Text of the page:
Fibroids are tumors that grow from muscle tissue in the uterus. Fibriods are only found in the reproductive system of a female within the childbearing age.
They are non-cancerous growths.
Their sizes can vary. They can be as small as a pea or larger than a grapefruit.
They can grow outside the uterine wall, inside the uterine cavity, or within the uterine wall. Many women have multiple fibroids of different sizes.
An estimated 40% to 60% of women have fibroids by age 35. Up to 80% of women have them by age 50.
For this reason, doctors think the number of known cases is lower than the real number.
How Fibriods Prevent Conception
The above is an image of the different locations fibriods can lodge in a woman’s reproductive system…
👉🏽 At or in the ovary
👉🏽 Around the fallopian tubes
👉🏽 Just Inside the first layer of the uterus (submucosal). These are the ones that majorly cause infertility, preventing implantation of the fetus
👉🏽 Inside the middle layer of the uterus (intramural fibriods)
👉🏽 Inside the outer layer of the uterus (subserosal fibriods)
👉🏽 At the area close to the cervix (cervical fibriods)
👉🏽 Outside the wall of the uterus, stretching out via a small branch (pedunculated)
What are the effects of fibroids on fertility?
Many women who have fibroids can get pregnant naturally. Treatment may not even be necessary for conception.
In some cases, however, fibroids can impact your fertility. For example, submucosal fibroids, which are a type of fibroid that grows and bulges into the uterine cavity, increase your risk for infertility or pregnancy loss.
While fibroids may cause infertility for some women, other explanations for infertility are more common.
If you’re having trouble conceiving or maintaining a pregnancy, your doctor may explore other possible causes before attributing the issue to fibroids.
Next steps if you’re trying to conceive with fibroids
Talk with your obstetrician about the size or position of any fibroids you have. Ask if they could cause problems with your attempts to get pregnant or the ability to carry a pregnancy.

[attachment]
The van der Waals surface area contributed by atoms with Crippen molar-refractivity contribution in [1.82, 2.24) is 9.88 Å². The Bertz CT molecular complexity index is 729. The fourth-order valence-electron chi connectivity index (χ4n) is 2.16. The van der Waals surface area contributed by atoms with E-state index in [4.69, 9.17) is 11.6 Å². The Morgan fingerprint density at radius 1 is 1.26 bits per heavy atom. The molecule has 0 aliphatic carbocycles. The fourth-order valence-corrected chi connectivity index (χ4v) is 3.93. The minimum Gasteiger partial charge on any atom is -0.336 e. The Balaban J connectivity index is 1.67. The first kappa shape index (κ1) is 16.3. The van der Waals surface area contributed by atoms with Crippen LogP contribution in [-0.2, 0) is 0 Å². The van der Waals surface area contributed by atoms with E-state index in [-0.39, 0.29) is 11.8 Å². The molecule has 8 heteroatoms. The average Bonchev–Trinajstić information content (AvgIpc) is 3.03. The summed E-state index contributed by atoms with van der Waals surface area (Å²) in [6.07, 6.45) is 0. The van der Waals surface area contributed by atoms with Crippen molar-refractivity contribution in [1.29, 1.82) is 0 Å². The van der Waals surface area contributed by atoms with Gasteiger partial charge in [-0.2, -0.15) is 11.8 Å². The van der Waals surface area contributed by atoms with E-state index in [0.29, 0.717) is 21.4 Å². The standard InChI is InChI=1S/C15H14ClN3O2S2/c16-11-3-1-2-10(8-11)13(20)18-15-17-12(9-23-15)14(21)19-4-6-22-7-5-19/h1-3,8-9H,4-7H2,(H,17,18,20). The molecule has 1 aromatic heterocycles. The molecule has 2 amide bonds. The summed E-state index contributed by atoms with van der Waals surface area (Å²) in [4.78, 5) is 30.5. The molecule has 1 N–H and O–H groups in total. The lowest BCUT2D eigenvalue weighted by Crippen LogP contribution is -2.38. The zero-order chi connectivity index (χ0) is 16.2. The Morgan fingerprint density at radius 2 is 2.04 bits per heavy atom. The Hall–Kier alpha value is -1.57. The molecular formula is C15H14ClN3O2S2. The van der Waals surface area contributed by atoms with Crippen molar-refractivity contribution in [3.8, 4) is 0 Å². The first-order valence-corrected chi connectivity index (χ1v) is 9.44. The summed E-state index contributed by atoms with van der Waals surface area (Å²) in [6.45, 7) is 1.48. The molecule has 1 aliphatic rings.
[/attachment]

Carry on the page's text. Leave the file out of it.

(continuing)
Likewise, ask your doctor if fibroid treatments can help improve your odds for pregnancy success.
How are fibroids treated during pregnancy?
During pregnancy, treatment for uterine fibroids is limited because of the risk to the fetus. Bed rest, hydration, and mild pain relievers may be prescribed to help expectant mothers manage symptoms of fibroids.
In very rare cases, a myomectomy can be performed in women in the second half of their pregnancies. This procedure removes fibroids from the outside of the uterus or from within the uterine wall while leaving the uterus intact.
Fibroids growing in the uterine cavity are generally left in place due to the possible risks to the fetus.
How are fibroids treated before pregnancy to improve fertility?
Treating uterine fibroids before pregnancy may improve your fertility risk. The most common treatments for fibroids that preserve fertility include:
Myomectomy (removal of fibriods):
This surgical procedure is used to remove fibroids. It may increase the need for cesarean delivery, and you’ll likely need to wait about three months following the procedure before attempting to conceive.
Hormonal birth control pills:
While you’re on the pill, you won’t be able to become pregnant. But this contraceptive can help ease symptoms of the condition, such as heavy bleeding and painful periods.
Intrauterine device (IUD). Like the birth control pill, an IUD will prevent pregnancy as long as you’re using it. However, it can help eliminate some of symptoms while preserving fertility.
Gonadotropin-releasing hormone (Gn-RH) agonists:
This type of medication blocks the production of the hormones that lead to ovulation and menstruation, so you won’t be able to become pregnant while taking this medication.